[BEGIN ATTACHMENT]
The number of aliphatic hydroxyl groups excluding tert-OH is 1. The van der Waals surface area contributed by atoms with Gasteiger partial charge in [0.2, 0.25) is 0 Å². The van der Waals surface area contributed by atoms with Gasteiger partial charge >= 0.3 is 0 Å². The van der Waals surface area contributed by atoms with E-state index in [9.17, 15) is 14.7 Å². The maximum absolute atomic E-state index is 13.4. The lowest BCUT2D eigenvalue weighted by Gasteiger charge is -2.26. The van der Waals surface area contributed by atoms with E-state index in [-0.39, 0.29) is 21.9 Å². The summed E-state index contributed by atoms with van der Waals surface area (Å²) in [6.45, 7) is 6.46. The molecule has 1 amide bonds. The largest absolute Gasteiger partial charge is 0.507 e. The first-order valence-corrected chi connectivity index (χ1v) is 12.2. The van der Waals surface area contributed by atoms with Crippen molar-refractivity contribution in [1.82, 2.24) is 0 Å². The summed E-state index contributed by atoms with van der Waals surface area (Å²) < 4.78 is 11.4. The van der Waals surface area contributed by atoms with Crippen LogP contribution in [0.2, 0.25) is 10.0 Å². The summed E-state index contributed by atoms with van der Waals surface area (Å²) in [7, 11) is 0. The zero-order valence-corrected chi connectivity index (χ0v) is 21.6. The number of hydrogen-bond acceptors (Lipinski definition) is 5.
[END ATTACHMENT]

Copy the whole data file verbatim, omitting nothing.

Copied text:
The number of aliphatic hydroxyl groups excluding tert-OH is 1. The van der Waals surface area contributed by atoms with Gasteiger partial charge in [0.2, 0.25) is 0 Å². The van der Waals surface area contributed by atoms with Gasteiger partial charge >= 0.3 is 0 Å². The van der Waals surface area contributed by atoms with E-state index in [9.17, 15) is 14.7 Å². The maximum absolute atomic E-state index is 13.4. The lowest BCUT2D eigenvalue weighted by Gasteiger charge is -2.26. The van der Waals surface area contributed by atoms with E-state index in [-0.39, 0.29) is 21.9 Å². The summed E-state index contributed by atoms with van der Waals surface area (Å²) in [6.45, 7) is 6.46. The molecule has 1 amide bonds. The largest absolute Gasteiger partial charge is 0.507 e. The first-order valence-corrected chi connectivity index (χ1v) is 12.2. The van der Waals surface area contributed by atoms with Crippen molar-refractivity contribution in [1.82, 2.24) is 0 Å². The summed E-state index contributed by atoms with van der Waals surface area (Å²) < 4.78 is 11.4. The van der Waals surface area contributed by atoms with Crippen LogP contribution in [0.2, 0.25) is 10.0 Å². The summed E-state index contributed by atoms with van der Waals surface area (Å²) in [7, 11) is 0. The zero-order valence-corrected chi connectivity index (χ0v) is 21.6. The number of hydrogen-bond acceptors (Lipinski definition) is 5.